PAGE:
Rescue Dog Series – The First 24 Hours

Welcome to the second article in our rescue series! I’m Valerie from SSH Canine Academy, and I’ve been working with dogs since 2015. Over the years, I’ve helped countless rescue dogs and their owners adjust to their new life together. In this series, we aim to provide guidance to those who are about to introduce a new rescue dog into their home. We’ll cover everything from the preparation stage to common behavior problems and how to address them. In this article, we will focus on the first 24 hours with your rescue and what to expect.


It’s important to understand that every dog is unique, and their adjustment period may vary. If your rescue dog appears a bit anxious, keep in mind that they are still acclimating to their new surroundings. They’ve recently transitioned from their foster family or a shelter to your home, which can be overwhelming at first. During the decompression stage, which typically lasts around 3 days, it’s perfectly normal for them to exhibit behaviors like reduced appetite, minimal water intake, and a tendency to hide.


For Dogs

· DO meet on neutral territory.

· DO go for a pack walk before re-entering the home.

· DO make the experience pleasant for the dogs.

· DO separate dogs if the situation becomes overwhelming.

· DON’T have high-value treats or toys available for the dogs.

· DON’T force interactions between dogs.

For People

· DO wait for the dog to approach you. Allowing the dog to control these interactions builds confidence in new situations.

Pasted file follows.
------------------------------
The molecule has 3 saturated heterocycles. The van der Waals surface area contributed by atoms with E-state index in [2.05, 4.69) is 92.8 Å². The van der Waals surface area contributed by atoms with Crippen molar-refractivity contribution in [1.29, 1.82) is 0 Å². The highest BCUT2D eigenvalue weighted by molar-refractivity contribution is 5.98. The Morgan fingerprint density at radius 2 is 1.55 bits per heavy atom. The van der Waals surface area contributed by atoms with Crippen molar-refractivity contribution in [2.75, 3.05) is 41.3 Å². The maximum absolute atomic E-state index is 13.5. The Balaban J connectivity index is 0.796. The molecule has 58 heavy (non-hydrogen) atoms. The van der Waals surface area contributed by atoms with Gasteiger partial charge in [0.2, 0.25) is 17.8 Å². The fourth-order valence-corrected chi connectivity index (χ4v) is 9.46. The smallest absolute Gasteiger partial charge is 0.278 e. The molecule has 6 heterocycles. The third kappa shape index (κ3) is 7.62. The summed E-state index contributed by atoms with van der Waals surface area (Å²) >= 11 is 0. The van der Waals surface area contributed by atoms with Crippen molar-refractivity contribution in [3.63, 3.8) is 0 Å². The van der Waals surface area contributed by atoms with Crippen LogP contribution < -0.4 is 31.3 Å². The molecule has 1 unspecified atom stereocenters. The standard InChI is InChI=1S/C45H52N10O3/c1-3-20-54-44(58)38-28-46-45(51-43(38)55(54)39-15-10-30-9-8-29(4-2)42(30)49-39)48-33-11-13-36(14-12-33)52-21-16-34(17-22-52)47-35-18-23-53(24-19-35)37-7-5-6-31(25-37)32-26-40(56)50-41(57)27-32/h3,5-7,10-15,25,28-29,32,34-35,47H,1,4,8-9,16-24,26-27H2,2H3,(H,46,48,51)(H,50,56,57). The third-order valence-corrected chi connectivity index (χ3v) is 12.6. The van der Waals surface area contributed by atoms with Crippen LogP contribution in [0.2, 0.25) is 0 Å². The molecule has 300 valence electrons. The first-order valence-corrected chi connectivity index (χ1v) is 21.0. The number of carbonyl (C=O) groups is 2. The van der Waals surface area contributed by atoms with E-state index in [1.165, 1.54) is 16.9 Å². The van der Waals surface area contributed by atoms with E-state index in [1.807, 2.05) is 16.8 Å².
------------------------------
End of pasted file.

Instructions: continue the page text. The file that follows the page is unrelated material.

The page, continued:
· DO introduce people one by one, gradually incorporating more people to prevent overwhelming your dog.

· DON’T force interactions with your new dog.

· DON’T introduce your entire family all at once; depending on the dog, this might be overwhelming.

· DON’T pet the dog over the top of their head, as this can be frightening for some dogs, especially when meeting new people.

Potty Breaks

Regardless of your dog’s age or training, it’s common for them to experience some regression in potty training when introduced to a new environment, especially if they are feeling nervous or anxious. Ensure they have ample opportunities to relieve themselves and take them out for a potty break before bedtime to set them up for success. If you encounter challenges in the beginning, consider revisiting the

basics: schedule potty breaks every 2 hours, after naps, following play sessions, and 15 minutes after eating or drinking.

The First Night

It’s crucial to prioritize your new dog’s comfort during their initial night in your home. It’s entirely normal for them to cry or whimper during their first night in an unfamiliar place. If they become restless, you can offer them some gentle pets. However, if they don’t settle down after a short while, it’s important to allow them the opportunity to self-soothe and relax. If they continue to show signs of distress after 5 minutes, take them for a straightforward potty break and then return them indoors. Repeat this process as needed. This will help your new dog understand that crying is a way to communicate their need to go outside for a bathroom break.


Remember, every dog is unique, and these are general guidelines designed to assist adopted dogs who may be a bit skittish or unsure about new surroundings and people. If you’re adopting a dog that is well-adjusted, you may be able to skip some of these steps. It’s essential to consider the individual needs and comfort levels of the dog you are adopting. Thank you for providing a loving home to your furry friend, and stay tuned for our next article, which will cover the “Rule of 3.”

Article by Valerie, Founder and Owner of SSH Canine Academy

Helping Pet Parents understand their dogs building better bonds and communication.

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